Why generosity isn't zero sum

Sometimes, we get into this revolving door thinking where we treat giving like a zero sum game: whatever is gained by one side is lost by another. We’d probably never come right out and say that. But it’s how a lot of churches think.


If there’s a limited amount of generosity, then if someone is generous with one thing, that means he’ll be less generous with another. If someone decides to give $10,000 to Red Cross or World Vision or to your church, it can only go to that one place and the amount givenor not givenwill remain the same.


In that scenario, one person loses and one person wins.


Rethinking our approach to generosity

Despite what we might implicitly think, generosity isn’t static. It can always increase and both the beneficiary and the recipient gain when something is given. We believe generosity is positive sum. We believe we can take that person giving $10,000 a year and actually grow her gift size to $15,000 or $20,000. We believe generosity can be increased.


How? By equipping 100% of your church to give; by inviting new people into a generous relationship with your church; by recapturing the joy of giving. 


That might seem a little crazy—20% of people in a church typically give 80% of gifts. But if 100% of people give, it will fundamentally transform the Church, making it known for generosity.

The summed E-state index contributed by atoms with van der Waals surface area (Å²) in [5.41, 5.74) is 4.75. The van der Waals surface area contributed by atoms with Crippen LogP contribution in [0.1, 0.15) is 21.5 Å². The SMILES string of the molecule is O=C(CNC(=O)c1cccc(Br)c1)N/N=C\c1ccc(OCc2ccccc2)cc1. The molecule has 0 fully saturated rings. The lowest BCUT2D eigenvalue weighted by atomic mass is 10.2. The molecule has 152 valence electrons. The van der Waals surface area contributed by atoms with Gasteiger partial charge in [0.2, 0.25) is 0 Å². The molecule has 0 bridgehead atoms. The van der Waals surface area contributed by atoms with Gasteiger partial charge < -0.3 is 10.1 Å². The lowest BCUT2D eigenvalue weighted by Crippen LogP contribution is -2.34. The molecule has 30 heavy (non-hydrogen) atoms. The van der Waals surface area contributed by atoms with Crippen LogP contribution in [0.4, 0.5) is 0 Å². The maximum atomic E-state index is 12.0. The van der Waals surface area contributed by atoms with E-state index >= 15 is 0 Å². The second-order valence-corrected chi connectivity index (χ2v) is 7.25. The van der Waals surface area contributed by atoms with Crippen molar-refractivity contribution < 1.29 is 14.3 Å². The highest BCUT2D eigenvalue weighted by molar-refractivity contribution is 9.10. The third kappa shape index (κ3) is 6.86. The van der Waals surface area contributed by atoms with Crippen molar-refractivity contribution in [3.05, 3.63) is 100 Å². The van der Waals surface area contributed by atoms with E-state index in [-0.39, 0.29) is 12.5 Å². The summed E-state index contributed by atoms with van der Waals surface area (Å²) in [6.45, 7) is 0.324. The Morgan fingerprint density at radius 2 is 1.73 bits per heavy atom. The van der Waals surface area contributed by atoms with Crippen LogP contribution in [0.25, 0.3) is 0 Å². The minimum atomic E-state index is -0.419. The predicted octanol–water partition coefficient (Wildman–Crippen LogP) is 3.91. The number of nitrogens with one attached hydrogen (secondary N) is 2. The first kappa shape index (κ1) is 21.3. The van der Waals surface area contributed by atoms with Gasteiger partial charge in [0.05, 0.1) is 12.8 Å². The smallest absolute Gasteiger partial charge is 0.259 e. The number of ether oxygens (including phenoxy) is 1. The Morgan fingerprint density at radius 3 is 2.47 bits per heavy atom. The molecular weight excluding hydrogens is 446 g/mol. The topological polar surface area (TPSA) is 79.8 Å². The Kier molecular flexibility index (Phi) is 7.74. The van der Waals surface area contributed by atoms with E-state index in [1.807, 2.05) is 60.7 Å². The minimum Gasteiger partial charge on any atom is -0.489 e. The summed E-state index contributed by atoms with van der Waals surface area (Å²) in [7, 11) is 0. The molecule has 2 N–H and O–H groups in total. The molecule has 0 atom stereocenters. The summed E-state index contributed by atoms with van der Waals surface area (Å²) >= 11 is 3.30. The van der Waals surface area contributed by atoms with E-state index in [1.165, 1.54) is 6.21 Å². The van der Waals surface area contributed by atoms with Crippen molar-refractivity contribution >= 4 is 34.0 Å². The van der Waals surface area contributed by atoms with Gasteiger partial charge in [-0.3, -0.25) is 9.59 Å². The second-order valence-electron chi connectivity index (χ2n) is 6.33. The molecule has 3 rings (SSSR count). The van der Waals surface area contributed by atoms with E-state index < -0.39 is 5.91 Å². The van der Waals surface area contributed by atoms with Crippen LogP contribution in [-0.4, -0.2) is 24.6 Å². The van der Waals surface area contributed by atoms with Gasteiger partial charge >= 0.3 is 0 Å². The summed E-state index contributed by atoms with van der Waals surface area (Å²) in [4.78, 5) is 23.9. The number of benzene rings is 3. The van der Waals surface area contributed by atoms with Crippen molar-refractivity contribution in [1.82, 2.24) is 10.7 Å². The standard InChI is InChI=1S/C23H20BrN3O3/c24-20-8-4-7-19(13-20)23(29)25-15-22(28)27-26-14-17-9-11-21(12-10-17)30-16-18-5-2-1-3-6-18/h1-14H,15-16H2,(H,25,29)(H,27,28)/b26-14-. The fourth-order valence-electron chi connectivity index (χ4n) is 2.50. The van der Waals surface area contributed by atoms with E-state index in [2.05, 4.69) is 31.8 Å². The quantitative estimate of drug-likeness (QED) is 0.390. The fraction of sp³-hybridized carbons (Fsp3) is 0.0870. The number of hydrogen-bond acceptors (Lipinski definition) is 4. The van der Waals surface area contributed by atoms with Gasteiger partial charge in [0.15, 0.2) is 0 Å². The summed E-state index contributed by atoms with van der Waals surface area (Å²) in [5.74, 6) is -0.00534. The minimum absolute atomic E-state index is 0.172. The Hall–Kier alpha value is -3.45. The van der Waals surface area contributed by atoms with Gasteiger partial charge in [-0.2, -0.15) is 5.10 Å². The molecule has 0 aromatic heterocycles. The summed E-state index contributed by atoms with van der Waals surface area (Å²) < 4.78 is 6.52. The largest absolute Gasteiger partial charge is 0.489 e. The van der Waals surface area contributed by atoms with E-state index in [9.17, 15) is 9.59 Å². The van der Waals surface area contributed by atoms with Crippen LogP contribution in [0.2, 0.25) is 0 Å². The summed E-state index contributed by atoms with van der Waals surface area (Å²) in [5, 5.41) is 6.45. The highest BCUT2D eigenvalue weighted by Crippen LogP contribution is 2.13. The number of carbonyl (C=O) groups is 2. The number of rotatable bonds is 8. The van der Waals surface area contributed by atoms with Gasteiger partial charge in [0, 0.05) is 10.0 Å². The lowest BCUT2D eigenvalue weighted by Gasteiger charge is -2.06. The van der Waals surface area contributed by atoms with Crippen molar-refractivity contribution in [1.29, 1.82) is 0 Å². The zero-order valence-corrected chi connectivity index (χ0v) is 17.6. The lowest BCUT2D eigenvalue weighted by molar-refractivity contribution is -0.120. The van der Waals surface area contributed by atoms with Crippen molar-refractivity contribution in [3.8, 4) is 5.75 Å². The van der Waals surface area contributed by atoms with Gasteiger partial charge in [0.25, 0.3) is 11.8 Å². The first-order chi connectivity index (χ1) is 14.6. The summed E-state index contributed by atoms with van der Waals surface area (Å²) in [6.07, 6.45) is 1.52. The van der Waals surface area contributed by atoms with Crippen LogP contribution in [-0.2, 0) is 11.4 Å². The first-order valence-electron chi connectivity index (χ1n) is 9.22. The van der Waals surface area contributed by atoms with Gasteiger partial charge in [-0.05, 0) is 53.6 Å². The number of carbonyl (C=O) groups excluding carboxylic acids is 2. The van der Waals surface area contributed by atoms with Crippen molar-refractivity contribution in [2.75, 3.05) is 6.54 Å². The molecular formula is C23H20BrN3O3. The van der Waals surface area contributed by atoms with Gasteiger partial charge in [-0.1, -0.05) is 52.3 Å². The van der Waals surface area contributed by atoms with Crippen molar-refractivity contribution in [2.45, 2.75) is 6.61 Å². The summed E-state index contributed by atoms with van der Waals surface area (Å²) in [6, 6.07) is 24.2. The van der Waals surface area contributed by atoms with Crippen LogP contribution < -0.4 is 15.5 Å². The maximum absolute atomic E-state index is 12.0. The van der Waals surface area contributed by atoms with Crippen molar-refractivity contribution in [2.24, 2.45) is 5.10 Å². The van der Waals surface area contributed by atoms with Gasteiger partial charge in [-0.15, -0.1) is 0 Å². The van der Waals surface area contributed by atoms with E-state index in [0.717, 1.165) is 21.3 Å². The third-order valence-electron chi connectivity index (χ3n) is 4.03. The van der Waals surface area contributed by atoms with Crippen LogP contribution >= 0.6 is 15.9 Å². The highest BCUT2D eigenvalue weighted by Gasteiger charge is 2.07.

We started Kindrid because we know that generosity isn’t zero sum, that it can always increase and only needs to be unleashed. And, that the key to doing so is by engaging new givers.


We knew we needed to remove as many barriers to giving as we could. We were frustrated by how difficult it was to give. In our own experience, when it was difficult to give, we just didn’t.


So in response, we built Smart Giving to engage new givers—the people who don’t give because it’s too difficult. With Smart Giving, it only takes 30 seconds to register to give and after that, it’s as quick and simple as sending one text. Smart Giving opens up three new ways to give—text, online, and in-app—which means churches have three new avenues to increase generosity.


By using technology designed to engage new givers, we can actually increase the total amount that’s given. We’re not just redirecting gifts. We’re not just taking people who would have given by check or would have given by cash and asking them to give another way. Instead, we’re actually equipping people who would not have given otherwise to give.


Increasing generosity in your church

If you want to increase generosity in your church, start by assessing your thinking. Do you believe generosity is zero sum or positive sum? Assess the things standing in the way to increasing generosity, the things preventing 100% of your church from reflecting God’s generous heart.


We believe that if you make it easy for new givers to give, generosity will increase.

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Leighton Cusack
Leighton Cusack
Co-Founder and CVO
Leighton Cusack is passionate about reengaging churches in the generosity discussion and equipping them to give through Smart Giving.